In this article, we want to address two of the biggest factors that affect someone’s progress when it comes to knee pain. We are going to use the example of osteoarthritis for sake of ease here, but the principles are the same for any condition.
Everything in the article is aimed to be as practical as possible, while give a brief synopsis into the key things you need to know to be able to deal with pain & flare-ups as they come about. This is particularly important to be aware of at the beginning of a new exercise program!
“He Who Treats The Sight Of Pain Is Lost”
How to manage flare-ups
Unfortunately, flare-ups happen. Sometimes we know why, and sometimes there is no discernible pattern to them. They are an unfortunate reality of chronic knee conditions but that doesn’t necessarily mean you should stop what you’re doing.
Taking note of the above quote “He who treats the site of pain is lost” helps us to lock in on one of the key concepts to effectively treating flare-ups. Essentially, by being aware that pain in a particular area of the body can be a sign of many different things & not just damage to that particular area, we can help to put our minds at ease about flare-ups in general. Check out our top 7 tips for managing flare-ups below to get a further idea of how to apply this to your situation.
7 tips for when a flare-up strikes:
1. Don’t panic – Wait it out, be confident that it will settle, and remember that pain does not always indicate damage.
2. Relative rest – Don’t stop everything but reduce the things that cause large amounts of pain. For a day or two, you might have to take it slower than usual, and that’s ok. It is better to keep moving within a reasonable pain limit than to avoid things altogether.
3. Ice, Compression, and Anti-inflammatories – 3 tools to help settle pain and inflammation. Use for a couple of days when pain is at its peak, but try not to rely on them.
4. Hydrotherapy or Cycling – Getting in the pool or on a bike will work muscles in your legs without putting much stress on your knee joints. These activities can be pain-free during a flare-up and allow you to maintain some level of exercise.
5. Minimise life stress – Pain can be influenced by psychological factors. Do your best to minimise any stress in your life. A relaxing massage is a great way to reduce stress levels.
6. Get your nutrition right – Make sure you are well hydrated and consuming a wide variety of foods, especially fruit and vegetables. This is important for general health and knee health. Omega-3 fatty acids found in fish are also natural anti-inflammatories. To see more about specific changes that can made, check out our article on lifestyle HERE.
7. Optimise sleep – Sleep is essential for recovery and pain management. Poor sleeping patterns can impair the adaptations we’re trying to achieve through exercise, increase your risk of injury and also lower your threshold for pain.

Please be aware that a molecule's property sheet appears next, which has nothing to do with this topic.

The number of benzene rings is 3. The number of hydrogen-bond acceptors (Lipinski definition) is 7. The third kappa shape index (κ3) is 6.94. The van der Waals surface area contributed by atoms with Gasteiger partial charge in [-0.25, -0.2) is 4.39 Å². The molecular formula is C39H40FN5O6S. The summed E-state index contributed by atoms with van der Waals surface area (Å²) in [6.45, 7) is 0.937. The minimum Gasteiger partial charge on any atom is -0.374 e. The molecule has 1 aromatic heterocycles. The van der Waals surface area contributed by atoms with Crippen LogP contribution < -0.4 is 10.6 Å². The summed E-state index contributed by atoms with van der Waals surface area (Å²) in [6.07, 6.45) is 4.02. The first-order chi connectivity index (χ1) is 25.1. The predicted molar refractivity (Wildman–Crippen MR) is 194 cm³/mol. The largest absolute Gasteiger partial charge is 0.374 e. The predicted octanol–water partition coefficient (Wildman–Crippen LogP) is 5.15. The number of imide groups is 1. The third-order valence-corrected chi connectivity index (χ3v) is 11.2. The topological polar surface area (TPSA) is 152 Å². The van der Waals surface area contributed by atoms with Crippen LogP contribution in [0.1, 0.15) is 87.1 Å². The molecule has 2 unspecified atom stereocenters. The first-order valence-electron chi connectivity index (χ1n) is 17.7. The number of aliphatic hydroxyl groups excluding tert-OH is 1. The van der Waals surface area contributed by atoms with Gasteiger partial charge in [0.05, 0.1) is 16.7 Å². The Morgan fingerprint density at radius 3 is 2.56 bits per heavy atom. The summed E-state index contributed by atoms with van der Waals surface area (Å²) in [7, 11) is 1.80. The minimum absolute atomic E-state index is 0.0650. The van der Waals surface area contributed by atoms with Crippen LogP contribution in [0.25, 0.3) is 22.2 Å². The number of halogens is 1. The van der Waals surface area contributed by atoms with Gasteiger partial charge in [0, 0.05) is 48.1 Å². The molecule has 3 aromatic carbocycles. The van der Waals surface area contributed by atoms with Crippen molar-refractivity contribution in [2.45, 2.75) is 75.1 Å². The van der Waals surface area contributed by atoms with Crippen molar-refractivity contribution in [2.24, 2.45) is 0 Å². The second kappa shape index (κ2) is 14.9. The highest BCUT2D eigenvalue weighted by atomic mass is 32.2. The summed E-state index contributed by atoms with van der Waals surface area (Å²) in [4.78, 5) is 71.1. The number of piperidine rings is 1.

Pain & Your Knees
Tying into the above concepts on flare-ups, it is worth going a little deeper into the specific of pain & how this plays into our experience.
Did you know that pain is a misleading indicator of improvement? Wherever possible you should try to focus on function, instead (sometimes easier said than done). We will explain why below.
Is knee & hip pain normal after exercise?
Once we are satisfied with your movement and the intensity of your program is increased, some muscle soreness may be experienced (also known as delayed onset muscle soreness or DOMS) after some of these sessions. This is due to a change in loading of the muscle that is outside what the muscle is accustomed to in day to day life and while uncomfortable, generally subsides in a short few days. After 2 weeks of consistent training, you should notice a significant reduction in the amount of soreness you experience in your muscles after training sessions.
Remember it is perfectly normal to experience some knee pain after your sessions. In order to progress and improve function and movement competency, you have to challenge the integrity of the joint!
It is not uncommon for individuals to experience some knee joint discomfort during exercise and this does not mean that the knee is getting worse. Any discomfort experienced during exercise that subsides directly after you stop is not indicative of risk of damage or injury. However, if you experience an increase in pain or swelling during or following the exercise sessions that lasts more than several hours, it may mean that the exercise program needs to be modified. Speak to your practitioner while at MTP and let us know how you are feeling during your exercises as communication is always key to ensuring the most effective intervention.